Small Habits For Better Leadership

Courtesy of Joelk75/Creative Commons License

When it comes to everyday chores around the house, nothing drives me more crazy than an unmade bed.  This is an amusing emotion I have considering all the way up through college I could care less about how my bed looked.  Now, I need hospital corners and nicely fluffed pillows on my bed to start my day.  If I am about to go to bed and for some reason the bed hasn’t been made, I have to make it.  To me a made bed is the key to a great night’s rest.
I’m sure some of you are thinking that I’m a little neurotic; however, I’m sure there is at least one thing you need done in order to have a successful day.  Maybe it’s working out, eating a well balanced breakfast or making sure your nose hair is just groomed right.  The habits that you have will control the path of your day.  You need to know which ones are setting you up for success and which ones are letting you fall behind.  There are some habits that seem so insignificant that we overlook them; however, over time if not addressed they can lead to disaster.  For example:

  • Cleanliness – It’s a value we all understand; however, it’s not always the case for our offices and youth rooms.  A dirty office is a sign of disorganization which can reflect your leadership.  At the end of each day make sure to do a little cleaning so that you can start off the next day on the right foot.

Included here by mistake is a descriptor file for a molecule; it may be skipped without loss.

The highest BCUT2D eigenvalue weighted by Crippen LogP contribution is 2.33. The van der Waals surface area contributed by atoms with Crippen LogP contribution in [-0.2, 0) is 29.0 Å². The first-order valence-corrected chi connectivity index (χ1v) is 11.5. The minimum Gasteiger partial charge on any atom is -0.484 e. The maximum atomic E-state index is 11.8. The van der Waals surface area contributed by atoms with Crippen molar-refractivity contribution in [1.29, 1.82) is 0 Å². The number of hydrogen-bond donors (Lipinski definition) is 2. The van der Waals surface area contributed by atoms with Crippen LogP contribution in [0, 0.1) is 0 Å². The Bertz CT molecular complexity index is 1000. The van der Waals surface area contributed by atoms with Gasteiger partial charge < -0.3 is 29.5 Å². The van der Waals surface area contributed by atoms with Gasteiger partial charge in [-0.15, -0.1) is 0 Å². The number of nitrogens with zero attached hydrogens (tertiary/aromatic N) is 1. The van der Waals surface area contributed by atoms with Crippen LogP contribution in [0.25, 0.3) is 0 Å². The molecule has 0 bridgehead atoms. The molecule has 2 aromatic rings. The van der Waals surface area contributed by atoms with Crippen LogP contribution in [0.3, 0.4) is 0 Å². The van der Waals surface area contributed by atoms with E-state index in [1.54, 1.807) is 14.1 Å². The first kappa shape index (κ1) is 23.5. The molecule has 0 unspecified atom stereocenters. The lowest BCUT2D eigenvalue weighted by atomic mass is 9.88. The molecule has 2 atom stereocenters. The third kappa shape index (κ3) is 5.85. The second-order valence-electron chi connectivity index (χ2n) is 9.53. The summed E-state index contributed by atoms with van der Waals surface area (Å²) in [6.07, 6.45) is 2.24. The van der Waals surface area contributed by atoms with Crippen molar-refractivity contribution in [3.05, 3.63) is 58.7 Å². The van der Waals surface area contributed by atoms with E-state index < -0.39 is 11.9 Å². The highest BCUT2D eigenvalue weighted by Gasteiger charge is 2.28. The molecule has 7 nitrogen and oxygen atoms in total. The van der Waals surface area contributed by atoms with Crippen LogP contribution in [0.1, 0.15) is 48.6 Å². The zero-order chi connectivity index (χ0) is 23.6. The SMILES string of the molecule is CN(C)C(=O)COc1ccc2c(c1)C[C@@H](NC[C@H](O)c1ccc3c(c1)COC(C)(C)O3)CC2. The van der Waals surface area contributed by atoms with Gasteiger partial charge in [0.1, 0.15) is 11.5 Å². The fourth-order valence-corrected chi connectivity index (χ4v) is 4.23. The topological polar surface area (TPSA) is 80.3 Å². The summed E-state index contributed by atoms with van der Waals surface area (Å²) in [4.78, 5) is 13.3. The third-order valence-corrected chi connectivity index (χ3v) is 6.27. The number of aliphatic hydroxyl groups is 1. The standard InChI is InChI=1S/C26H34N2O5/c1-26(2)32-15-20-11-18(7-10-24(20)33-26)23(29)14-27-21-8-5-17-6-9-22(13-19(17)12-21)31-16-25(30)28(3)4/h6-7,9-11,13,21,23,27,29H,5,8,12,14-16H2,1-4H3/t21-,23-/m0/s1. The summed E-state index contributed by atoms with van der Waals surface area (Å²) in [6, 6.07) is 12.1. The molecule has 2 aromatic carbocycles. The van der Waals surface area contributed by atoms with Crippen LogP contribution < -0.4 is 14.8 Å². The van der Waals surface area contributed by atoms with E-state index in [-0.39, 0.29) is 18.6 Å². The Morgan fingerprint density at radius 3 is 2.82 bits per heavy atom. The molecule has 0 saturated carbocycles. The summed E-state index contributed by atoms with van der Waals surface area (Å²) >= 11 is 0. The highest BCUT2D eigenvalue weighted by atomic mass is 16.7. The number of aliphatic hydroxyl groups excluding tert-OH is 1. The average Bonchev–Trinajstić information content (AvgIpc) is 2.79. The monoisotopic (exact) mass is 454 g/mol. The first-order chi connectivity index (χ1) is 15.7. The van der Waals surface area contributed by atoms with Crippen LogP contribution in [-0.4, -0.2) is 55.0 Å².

• Being On Time – Life happens, which can cause us to be late to appointments and meetings; however, it can also be a sign of disrespect.  We all know how important time is; therefore, if we aren’t valuing it, we aren’t valuing the people we serve.  Build in margin, if a meeting is at 10:30am, show up at 10:15am.  Give yourself margin for error.
  • Expressed Gratitude – Our pastor says, “In-expressed gratitude is a lack of gratitude.” Meaning, if you aren’t willing to show it to others are you really thankful?  When you thank someone you show them that you appreciate the sacrifice that they made for you.  It not only shows them value but love as well.
  • Owning Mistakes – There is a natural tendency to pass the blame on to someone or something else, even when we mess up.  No one wants to look bad in front of another person; however, there are going to be times when you just can’t hide it.  Owning up to your mistakes means that you are being authentic and transparent.  Saying, “I’m sorry.” means that you care about the consequences to your actions.  When people see your sincerity it starts to build the trust that was lost because of the mistake.

There are many little habits that we overlook from day to day.  If we mess up once or twice they might not seem like a big deal; however, over time they can really create a problem. By seeking accountability and taking the time to reflect on your day you begin to build better habits that lead to better leadership.


What other habits are essential to better leadership?